Pathologic and immunologic characterization of malignant lymphoma in Taiwan. With special reference to retrovirus-associated adult T-cell lymphoma/leukemia

I. J. Su, L. Y. Shih, M. E. Kadin, P. Dun, S. M. Hsu

Research output: Contribution to journalJournal Article peer-review

42 Scopus citations

Abstract

One hundred four cases of malignant lymphomas, including 90 cases of non-Hodgkin's disease, 5 cases of histiocytic malignancy, and 9 cases of Hodgkin's disease were analyzed pathologically and immunologically using a panel of monoclonal and conventional antibodies for T-, B-, histiocyte, and Hodgkin's neoplastic cells. Our results revealed a high frequency of T-cell lymphoma (42.3%), a low percentage of follicular lymphoma (10.5%), and Hodgkin's disease (8.7%) in Taiwan. More than half of the malignant lymphomas belonged to the high-risk unfavorable group. Peripheral T-cell lymphomas (33 cases) showed characteristic clinical and histologic features, which can sometimes be confused with Hodgkin's disease. Monoclonal antibodies Leu-M1 and 2H9 were an important aid for their differential diagnosis. Five of the 33 peripheral T-cell lyphomas were positive for antibody to adult T-cell lymphoma/leukemia (ATL) virus associated antigen (ATLA). Four patients were from the northeast coast of Taiwan, I-Lan county. Five (4.8%) were diagnosed as true histiocytic malignancies, including two true histiocytic lymphoma and three malignant histiocytosis. Two cases each of large cell lymphoma and immunoblastic lymphoma showed no identifiable marker expression. The distribution of lymphoproliferative disorders in Taiwan is similar to that in Japan but much different from western countries.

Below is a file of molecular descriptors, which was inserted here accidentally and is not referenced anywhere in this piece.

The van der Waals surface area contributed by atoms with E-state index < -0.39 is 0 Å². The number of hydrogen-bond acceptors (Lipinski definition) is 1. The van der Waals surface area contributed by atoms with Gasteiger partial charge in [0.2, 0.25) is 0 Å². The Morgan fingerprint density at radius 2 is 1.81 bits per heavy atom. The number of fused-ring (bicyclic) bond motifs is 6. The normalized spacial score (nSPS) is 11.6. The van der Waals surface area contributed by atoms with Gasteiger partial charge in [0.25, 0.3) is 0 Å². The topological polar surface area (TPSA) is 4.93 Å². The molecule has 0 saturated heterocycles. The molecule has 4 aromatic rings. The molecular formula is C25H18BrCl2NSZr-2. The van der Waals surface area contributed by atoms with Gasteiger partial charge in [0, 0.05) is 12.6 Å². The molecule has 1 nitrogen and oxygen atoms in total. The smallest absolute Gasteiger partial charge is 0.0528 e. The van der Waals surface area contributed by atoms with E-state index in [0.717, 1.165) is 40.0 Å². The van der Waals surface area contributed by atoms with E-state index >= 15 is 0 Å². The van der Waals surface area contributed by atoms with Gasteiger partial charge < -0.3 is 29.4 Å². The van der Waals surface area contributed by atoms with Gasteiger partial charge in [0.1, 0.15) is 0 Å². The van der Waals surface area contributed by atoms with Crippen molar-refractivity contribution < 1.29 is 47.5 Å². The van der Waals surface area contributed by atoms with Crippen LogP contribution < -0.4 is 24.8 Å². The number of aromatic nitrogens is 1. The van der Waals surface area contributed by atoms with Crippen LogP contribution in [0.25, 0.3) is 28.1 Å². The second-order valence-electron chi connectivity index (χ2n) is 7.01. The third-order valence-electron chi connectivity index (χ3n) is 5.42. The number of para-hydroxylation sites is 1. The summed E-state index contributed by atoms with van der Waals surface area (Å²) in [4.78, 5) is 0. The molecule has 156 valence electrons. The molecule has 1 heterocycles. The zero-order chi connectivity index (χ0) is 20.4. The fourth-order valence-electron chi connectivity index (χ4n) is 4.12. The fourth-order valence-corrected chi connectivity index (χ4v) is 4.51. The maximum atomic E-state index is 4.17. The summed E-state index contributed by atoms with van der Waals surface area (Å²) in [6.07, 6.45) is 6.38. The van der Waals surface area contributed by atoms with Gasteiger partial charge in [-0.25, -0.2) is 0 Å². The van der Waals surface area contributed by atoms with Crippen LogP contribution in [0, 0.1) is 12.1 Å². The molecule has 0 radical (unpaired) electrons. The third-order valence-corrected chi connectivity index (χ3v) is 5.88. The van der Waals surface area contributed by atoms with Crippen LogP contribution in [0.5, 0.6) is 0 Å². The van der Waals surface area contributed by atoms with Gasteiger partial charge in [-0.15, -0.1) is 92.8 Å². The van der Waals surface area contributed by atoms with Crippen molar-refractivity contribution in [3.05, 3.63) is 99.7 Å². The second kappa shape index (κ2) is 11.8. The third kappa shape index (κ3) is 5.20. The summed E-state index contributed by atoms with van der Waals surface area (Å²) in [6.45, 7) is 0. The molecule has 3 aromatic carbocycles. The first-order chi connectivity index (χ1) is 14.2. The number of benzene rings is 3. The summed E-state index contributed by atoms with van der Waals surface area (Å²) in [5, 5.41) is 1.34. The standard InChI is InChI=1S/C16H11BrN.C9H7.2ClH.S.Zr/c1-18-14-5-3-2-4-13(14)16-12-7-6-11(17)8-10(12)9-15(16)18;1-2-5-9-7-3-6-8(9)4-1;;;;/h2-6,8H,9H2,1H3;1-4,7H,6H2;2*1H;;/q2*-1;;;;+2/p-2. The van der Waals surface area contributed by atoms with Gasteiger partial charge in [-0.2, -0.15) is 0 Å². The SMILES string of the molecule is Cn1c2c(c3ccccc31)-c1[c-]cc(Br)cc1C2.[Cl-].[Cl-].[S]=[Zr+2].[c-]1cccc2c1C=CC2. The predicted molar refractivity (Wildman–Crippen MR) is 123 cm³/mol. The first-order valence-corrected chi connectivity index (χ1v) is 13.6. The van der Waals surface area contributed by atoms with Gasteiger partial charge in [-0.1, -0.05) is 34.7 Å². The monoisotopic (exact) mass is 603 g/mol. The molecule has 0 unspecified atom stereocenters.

Original languageEnglish
Pages (from-to)715-723
Number of pages9
JournalAmerican Journal of Clinical Pathology
Volume84
Issue number6
DOIs
StatePublished - 1985
Externally publishedYes

Fingerprint

Dive into the research topics of 'Pathologic and immunologic characterization of malignant lymphoma in Taiwan. With special reference to retrovirus-associated adult T-cell lymphoma/leukemia'. Together they form a unique fingerprint.

Cite this